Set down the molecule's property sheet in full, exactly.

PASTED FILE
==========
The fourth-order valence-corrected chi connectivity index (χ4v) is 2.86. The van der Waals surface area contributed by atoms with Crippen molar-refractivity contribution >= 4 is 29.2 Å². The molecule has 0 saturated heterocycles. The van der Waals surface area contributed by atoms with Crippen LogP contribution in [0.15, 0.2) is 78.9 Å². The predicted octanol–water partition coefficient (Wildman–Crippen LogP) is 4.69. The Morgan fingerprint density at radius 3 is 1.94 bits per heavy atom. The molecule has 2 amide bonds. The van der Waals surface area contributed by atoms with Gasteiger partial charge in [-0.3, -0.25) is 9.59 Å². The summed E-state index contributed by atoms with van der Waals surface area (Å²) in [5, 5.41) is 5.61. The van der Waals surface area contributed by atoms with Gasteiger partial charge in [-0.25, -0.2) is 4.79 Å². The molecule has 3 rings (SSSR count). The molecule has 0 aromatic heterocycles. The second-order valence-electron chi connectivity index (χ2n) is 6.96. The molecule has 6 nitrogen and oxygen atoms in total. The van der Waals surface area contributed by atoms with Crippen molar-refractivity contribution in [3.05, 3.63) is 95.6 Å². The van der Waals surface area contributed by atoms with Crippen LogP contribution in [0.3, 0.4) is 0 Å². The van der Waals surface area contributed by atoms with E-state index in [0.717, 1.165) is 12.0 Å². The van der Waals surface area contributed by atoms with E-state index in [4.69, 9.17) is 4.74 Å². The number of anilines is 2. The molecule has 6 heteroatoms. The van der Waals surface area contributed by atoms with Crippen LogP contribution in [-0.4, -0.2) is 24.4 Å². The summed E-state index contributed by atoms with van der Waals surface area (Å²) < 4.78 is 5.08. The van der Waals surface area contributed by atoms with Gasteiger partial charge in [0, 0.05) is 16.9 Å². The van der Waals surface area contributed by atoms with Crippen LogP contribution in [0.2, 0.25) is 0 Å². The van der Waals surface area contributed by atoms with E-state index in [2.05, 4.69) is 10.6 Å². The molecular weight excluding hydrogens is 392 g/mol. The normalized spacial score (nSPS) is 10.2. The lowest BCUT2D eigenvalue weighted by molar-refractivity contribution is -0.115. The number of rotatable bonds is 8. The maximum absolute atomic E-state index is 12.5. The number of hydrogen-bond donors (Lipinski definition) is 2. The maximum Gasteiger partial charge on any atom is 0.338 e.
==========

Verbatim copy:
The fourth-order valence-corrected chi connectivity index (χ4v) is 2.86. The van der Waals surface area contributed by atoms with Crippen molar-refractivity contribution >= 4 is 29.2 Å². The molecule has 0 saturated heterocycles. The van der Waals surface area contributed by atoms with Crippen LogP contribution in [0.15, 0.2) is 78.9 Å². The predicted octanol–water partition coefficient (Wildman–Crippen LogP) is 4.69. The Morgan fingerprint density at radius 3 is 1.94 bits per heavy atom. The molecule has 2 amide bonds. The van der Waals surface area contributed by atoms with Gasteiger partial charge in [-0.3, -0.25) is 9.59 Å². The summed E-state index contributed by atoms with van der Waals surface area (Å²) in [5, 5.41) is 5.61. The van der Waals surface area contributed by atoms with Gasteiger partial charge in [-0.25, -0.2) is 4.79 Å². The molecule has 3 rings (SSSR count). The molecule has 0 aromatic heterocycles. The second-order valence-electron chi connectivity index (χ2n) is 6.96. The molecule has 6 nitrogen and oxygen atoms in total. The van der Waals surface area contributed by atoms with Crippen molar-refractivity contribution in [3.05, 3.63) is 95.6 Å². The van der Waals surface area contributed by atoms with Crippen LogP contribution in [0.3, 0.4) is 0 Å². The van der Waals surface area contributed by atoms with E-state index in [0.717, 1.165) is 12.0 Å². The van der Waals surface area contributed by atoms with E-state index in [4.69, 9.17) is 4.74 Å². The number of anilines is 2. The molecule has 6 heteroatoms. The van der Waals surface area contributed by atoms with Crippen LogP contribution in [-0.4, -0.2) is 24.4 Å². The summed E-state index contributed by atoms with van der Waals surface area (Å²) < 4.78 is 5.08. The van der Waals surface area contributed by atoms with Gasteiger partial charge in [0, 0.05) is 16.9 Å². The van der Waals surface area contributed by atoms with Crippen LogP contribution in [0.2, 0.25) is 0 Å². The van der Waals surface area contributed by atoms with E-state index in [2.05, 4.69) is 10.6 Å². The molecular weight excluding hydrogens is 392 g/mol. The normalized spacial score (nSPS) is 10.2. The lowest BCUT2D eigenvalue weighted by molar-refractivity contribution is -0.115. The number of rotatable bonds is 8. The maximum absolute atomic E-state index is 12.5. The number of hydrogen-bond donors (Lipinski definition) is 2. The maximum Gasteiger partial charge on any atom is 0.338 e.